Argentina president to head off on European tour to discuss debt
Argentine President Alberto Fernandez will begin his first tour of Europe on Wednesday with a visit to the Vatican, after which he will concentrate on trying to renegotiate the South American country’s burdensome national debt.
“We’re going to the European countries, as well as to visit his Holiness, to visit Western leaders,” said Foreign Minister Felipe Sola.
“Because we’re close, because we want to know what they think of our country and because Argentina is in the midst of a complex negotiation, essential for our future, and they all have a seat at the IMF.”
The main debt Fernandez wants to renegotiate is $44 billion borrowed from the International Monetary Fund over the last 18 months.
It is a sizeable part of Argentina’s $335 billion external debt, which amounts to over 90 percent of its GDP.
Fernandez’s first stop will be the Vatican to meet his compatriot Pope Francis on January 31.
“He’s a moral leader in the world. We thank him very much (for the meeting), he’s a model of behavior,” said Fernandez.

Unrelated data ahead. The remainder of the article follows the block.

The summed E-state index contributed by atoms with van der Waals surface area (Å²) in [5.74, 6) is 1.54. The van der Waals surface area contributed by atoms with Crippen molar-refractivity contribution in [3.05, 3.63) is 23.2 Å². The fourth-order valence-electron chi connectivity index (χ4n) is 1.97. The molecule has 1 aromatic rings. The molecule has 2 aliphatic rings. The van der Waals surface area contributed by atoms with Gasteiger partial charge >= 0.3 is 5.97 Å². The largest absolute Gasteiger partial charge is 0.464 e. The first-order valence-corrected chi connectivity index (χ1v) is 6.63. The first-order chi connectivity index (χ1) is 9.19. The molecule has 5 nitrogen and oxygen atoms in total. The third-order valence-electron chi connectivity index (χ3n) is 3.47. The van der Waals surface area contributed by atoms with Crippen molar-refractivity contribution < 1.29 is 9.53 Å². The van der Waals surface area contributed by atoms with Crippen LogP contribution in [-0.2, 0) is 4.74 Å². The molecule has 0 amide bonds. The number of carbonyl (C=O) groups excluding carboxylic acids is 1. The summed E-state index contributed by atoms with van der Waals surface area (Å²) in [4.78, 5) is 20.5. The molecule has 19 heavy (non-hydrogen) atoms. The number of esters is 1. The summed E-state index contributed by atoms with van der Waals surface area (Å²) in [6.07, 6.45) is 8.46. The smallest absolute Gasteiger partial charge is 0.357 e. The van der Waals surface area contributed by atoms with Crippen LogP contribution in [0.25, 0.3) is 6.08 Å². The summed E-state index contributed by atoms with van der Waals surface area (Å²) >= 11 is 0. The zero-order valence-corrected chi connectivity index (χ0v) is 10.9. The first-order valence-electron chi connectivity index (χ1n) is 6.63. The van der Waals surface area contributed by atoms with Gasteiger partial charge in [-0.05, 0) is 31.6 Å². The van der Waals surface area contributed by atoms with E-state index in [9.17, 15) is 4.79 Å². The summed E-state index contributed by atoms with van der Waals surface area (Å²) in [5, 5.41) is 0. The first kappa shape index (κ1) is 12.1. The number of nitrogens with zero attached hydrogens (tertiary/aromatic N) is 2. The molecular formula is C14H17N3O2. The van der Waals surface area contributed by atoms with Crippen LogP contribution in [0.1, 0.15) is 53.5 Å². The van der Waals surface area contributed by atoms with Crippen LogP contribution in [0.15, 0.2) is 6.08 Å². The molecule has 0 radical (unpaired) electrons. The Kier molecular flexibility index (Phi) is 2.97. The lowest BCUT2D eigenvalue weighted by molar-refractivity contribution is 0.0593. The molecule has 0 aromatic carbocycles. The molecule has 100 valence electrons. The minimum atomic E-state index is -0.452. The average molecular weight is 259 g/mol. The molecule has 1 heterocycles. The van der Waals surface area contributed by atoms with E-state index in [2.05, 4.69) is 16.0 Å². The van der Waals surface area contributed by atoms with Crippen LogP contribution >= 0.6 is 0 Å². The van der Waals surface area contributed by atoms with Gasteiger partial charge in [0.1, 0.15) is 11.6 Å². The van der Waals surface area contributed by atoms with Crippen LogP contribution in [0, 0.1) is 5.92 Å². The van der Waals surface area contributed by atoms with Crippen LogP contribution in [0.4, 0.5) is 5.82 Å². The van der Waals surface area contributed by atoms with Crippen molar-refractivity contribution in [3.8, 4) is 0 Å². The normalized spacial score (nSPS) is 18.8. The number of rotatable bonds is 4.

He will then meet with the World Food Programme, headquartered in Rome, as well as Italy President Sergio Mattarella and Prime Minister Giuseppe Conte.
From there he has appointments with German Chancellor Angela Merkel, King Philip IV of Spain and President Pedro Sanchez, and France’s President Emmanuel Macron as his tour takes him from Berlin to Paris via Madrid.
“France is an important investor in Argentina. French companies are starting to take an interest in lithium” deposits in the north of the country, said Fernandez.
Fernandez’s European tour comes after his first official presidential trip last week when he attended the 75th anniversary Holocaust commemorations in Israel, where he met Prime Minister Benjamin Netanyahu.
The main aim for his European tour, though, is “to improve Argentina’s position in the debt renegotiation,” political analyst Rosendo Fraga said.
“We don’t want to be outside the world,” Fernandez told C5N television station.
“We’re a country that needs the world’s help and that’s what we’ll tell the world’s leaders.”
Fernandez assumed power in December, inheriting an economic crisis that began 18 months ago with a currency collapse. The country is blighted by 40 percent poverty and one of the highest rates of inflation in the world, almost 54 percent in 2019.